building block of matter; contains subatomic particles—neutrons, protons, and electrons
center of an atom; contains neutrons and protons. In eukaryotic cells, the central membrane-bound organelle that manages cellular functions and contains DNA
positively charged particle in an atom's nucleus.
particle without a charge in an atom's nucleus
negatively charged particle that occupies space around an atom's nucleus.
pure substance composed of only one type of atom; cannot be broken down into another substance by physical or chemical means
two or more atoms of the same element having different numbers of neutrons.
pure substance with unique properties; formed when two or more different elements combine.
type of chemical bond formed when atoms share electrons.
compound whose atoms are held together by covalent bonds
atom that is negatively or positively charged because it have lost or gained one or more electrons.
electrical attraction between two oppositely charged atoms or groups of atoms.
energy-requiring process by which atoms or groups of atoms in substances are changed into different substances
substance that exists before a chemical reaction starts; located on the left side of the arrow in a chemical reaction.
substance formed by a chemical reaction; located on the right side of the arrow in a chemical equation.
substance that speeds up a chemical reaction by reducing the activation energy.
protein that speeds up a biological reaction by lowering the activation energy needed to start the reaction
reactant to which an enzyme binds
specific place where a substrate binds on an enzyme.
molecule with oppositely charged regions
combination of two or more different substances in which each substance keeps its individual characteristics; can have a uniform composition (homogeneous) or have distinct areas of substances (heterogeneous).
homogeneous mixture formed when a substance (the solute) is dissolved in another substance (the solvent).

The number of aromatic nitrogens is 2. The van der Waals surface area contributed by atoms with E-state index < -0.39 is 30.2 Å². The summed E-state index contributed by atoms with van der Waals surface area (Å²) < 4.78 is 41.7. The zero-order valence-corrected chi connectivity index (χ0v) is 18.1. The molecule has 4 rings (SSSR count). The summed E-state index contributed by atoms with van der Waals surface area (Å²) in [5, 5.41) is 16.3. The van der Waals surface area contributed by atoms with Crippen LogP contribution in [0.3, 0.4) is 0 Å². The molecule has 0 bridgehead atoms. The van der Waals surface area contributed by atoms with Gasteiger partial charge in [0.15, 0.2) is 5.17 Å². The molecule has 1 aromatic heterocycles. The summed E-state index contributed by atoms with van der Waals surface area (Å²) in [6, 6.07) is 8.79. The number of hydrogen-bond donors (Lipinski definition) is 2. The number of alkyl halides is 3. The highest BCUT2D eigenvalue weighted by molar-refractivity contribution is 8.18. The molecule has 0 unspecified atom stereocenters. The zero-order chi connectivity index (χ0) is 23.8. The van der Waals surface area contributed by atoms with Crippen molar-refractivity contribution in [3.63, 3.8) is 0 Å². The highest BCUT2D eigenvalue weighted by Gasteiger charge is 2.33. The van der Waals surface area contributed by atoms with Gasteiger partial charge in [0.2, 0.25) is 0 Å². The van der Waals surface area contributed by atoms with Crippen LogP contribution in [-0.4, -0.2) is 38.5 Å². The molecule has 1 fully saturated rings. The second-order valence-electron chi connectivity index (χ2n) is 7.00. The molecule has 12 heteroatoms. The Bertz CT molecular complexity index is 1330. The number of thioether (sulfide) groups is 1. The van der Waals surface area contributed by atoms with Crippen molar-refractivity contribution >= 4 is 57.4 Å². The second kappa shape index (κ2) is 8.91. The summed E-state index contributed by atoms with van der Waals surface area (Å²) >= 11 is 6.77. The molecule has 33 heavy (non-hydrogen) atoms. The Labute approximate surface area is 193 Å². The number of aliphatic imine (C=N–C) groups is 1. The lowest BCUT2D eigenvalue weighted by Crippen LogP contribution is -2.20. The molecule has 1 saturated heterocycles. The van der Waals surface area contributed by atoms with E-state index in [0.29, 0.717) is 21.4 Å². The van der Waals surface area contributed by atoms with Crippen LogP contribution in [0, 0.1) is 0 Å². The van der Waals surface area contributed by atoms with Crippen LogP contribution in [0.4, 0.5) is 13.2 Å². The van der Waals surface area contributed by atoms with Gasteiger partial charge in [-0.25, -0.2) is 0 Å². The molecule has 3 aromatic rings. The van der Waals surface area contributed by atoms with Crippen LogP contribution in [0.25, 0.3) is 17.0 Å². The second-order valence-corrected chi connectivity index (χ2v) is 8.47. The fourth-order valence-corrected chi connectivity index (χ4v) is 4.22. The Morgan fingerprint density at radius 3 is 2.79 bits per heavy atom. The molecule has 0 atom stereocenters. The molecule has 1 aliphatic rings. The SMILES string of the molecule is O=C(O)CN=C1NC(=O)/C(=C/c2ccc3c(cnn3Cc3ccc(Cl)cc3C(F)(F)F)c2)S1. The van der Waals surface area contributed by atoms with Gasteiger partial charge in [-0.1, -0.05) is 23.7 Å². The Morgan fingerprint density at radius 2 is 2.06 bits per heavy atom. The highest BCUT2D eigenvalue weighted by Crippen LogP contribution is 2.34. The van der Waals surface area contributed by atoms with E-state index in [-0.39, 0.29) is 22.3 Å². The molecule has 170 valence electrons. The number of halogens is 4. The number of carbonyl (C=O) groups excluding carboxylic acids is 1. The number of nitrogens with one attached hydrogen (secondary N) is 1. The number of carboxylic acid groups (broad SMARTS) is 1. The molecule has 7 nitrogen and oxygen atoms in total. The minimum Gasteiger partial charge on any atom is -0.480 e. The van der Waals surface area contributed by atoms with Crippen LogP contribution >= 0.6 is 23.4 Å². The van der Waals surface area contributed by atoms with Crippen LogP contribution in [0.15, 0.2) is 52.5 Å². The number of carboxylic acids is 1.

substance in which another substance is dissolved.
substance dissolved in a solvent.
substance that releases hydrogen ions (H+) when dissolved in water; an acidic solution has a pH less than 7.
substance that releases hydroxide ions (OH-) when dissolved in water; a basic solution has a pH greater than 7.
measure of the concentration of hydrogen ions (H+) in a solution.
mixture that can react with an acid or a base to maintain the pH within a specific range.
large molecule formed by joining smaller organic molecules together
large molecule formed from smaller repeating units or identical, or nearly identical, compounds linked by covalent bonds.
organic compound containing carbon, hydrogen, and oxygen in a ratio of on oxygen and two hydrogen atoms for each carbon atom.
hydrophobic biological molecule composed mostly or carbon and hydrogen; fats, oils, and waxes are lipids
organic compound made of amino acids joined by peptide bonds; primary building block of organisms.
carbon compound joined by peptide bonds; building block of proteins.
complex macromolecule that stores and communicates genetic information.
a subunit of nucleic acid formed from a single sugar, a phosphate group, and a nitrogenous base.